If it is not possible to demo the space prior to commencing with design, a point cloud can be taken prior to demolition. The work of creating the as-built model is significantly more work as someone will need to go into the point cloud and identify which systems need to be modeled and which systems do not need to be modeled. Many of the systems will be demolished before construction of the new space starts, so they should not be included in the as-built model.
Identifying Existing Conditions for Modeling:
Here is an example of existing conditions with field notes to the modeler of what each system is (ie waste, domestic water, emergency power, etc) and whether it should be included in the new model or left out.
Automating Layout from the Model
Total Station Layout:
With a coordinated model, it is possible to create a two dimensional plan of all of the attachment points of each system.
This plan will show the dimensions of every anchor based on where it connects with structure and the x, y coordinates from grid lines.
Loading this plan into a Total Station allows a team of two people to identify locations of hangers more accurately and significantly faster than with traditional layout methods.
Inserting Hangers and Anchors Prior to Concrete Pours:
On new builds with concrete decks, it is possible (and becoming standard in some areas), to insert the hangers for the future build out prior to pouring the concrete deck.
The hanger locations are laid out on the deck (usually on top of the deck for the systems to be installed on the floor below). A crew punches the hangers and anchors down through the metal deck.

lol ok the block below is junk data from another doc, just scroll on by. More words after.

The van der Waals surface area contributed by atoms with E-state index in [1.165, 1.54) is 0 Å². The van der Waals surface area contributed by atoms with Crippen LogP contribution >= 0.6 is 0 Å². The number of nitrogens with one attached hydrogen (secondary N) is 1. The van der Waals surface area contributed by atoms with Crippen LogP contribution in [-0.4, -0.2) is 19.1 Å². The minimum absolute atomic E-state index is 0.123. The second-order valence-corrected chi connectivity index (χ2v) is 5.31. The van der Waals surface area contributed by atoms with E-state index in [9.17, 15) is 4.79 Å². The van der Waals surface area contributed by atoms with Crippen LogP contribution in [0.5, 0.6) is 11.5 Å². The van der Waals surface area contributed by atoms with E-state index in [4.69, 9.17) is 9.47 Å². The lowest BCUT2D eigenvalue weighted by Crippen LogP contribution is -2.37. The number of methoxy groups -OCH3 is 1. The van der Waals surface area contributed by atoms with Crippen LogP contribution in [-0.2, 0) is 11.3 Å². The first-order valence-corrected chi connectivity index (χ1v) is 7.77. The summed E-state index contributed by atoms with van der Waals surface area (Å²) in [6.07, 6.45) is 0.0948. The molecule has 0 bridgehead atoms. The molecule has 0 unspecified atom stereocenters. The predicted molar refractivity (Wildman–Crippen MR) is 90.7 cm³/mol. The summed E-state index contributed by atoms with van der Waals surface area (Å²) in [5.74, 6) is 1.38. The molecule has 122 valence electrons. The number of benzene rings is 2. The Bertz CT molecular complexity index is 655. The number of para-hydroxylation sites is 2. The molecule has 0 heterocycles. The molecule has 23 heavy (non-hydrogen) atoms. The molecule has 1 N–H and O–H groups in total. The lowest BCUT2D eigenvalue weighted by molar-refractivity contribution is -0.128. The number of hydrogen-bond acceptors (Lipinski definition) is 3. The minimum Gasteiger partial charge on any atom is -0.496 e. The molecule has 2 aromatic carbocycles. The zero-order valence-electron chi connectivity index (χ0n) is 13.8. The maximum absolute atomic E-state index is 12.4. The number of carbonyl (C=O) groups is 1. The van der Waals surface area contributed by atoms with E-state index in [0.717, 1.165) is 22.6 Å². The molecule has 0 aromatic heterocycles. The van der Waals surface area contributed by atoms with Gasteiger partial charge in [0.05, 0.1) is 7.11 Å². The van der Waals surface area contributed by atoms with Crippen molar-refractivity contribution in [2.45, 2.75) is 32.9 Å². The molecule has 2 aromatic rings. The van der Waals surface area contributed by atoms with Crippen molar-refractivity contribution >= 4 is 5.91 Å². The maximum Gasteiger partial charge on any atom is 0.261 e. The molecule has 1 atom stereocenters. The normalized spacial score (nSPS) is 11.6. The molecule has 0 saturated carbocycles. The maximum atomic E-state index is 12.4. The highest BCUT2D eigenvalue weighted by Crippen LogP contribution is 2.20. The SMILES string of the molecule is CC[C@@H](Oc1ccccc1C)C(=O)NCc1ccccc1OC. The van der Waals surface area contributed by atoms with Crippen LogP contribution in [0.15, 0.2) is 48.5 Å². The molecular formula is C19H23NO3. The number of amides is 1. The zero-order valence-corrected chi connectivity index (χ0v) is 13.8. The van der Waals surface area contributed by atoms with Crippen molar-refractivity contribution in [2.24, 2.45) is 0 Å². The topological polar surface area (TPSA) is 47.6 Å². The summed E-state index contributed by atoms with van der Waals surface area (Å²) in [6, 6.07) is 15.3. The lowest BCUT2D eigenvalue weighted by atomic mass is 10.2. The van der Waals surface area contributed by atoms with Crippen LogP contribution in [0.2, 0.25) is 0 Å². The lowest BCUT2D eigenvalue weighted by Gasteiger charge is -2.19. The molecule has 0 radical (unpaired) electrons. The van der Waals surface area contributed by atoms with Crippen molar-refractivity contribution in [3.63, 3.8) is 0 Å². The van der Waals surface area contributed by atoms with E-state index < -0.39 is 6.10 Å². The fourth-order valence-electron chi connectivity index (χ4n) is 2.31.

The photo shows the deck below with the plumbing and mechanical hangers installed prior to placement of concrete. This allows the hangers to go in quickly and eliminates most overhead drilling, a cause of many eye injuries.
Due to the accuracy of the model, the hangers themselves can also be prefabricated and cut to length in the shop. Once the concrete sets, these hangers are screwed into the anchor that was placed through the deck above and do not need to be cut in the field, further saving time and increasing quality.
Using the Model for Fabrication
With a coordinated, buildable model, many systems can now be prefabricated in a manufacturing setting. Many companies use the model files to drive automated machines to make ductwork, cut pipes, and create spool drawings for common racks and electrical fitting.
These pieces are made in a shop and can be pre-assembled into larger pieces, only limited by what can fit on a truck and how it can be loaded into a building and moved to the final place of installation.
The industry is moving away from a craft based method of creating work in the field to a supply chain focus with parts delivered in the sequence they are needed for install and assembled on site from pre packaged kits of parts.
Using the Model for Scheduling
3D to 4D - Incorporating Schedule into the Model:
Clash detection helps with making coordinated models. It is possible to model systems which fit in a final condition but the sequence of installing the components is actually difficult or impossible.
Incorporating schedule into the model can allow the team to visualize the installation sequence of the work and look for issues (schedule clashes vs physical clashes).
This example shows generators being removed from an electrical room, the clear space once they are removed and the new electrical distribution system installed in the clear space. It is possible to look at schedule by using layers within the model and software is available to tie a scheduling software to a model and create an animation of the install sequence.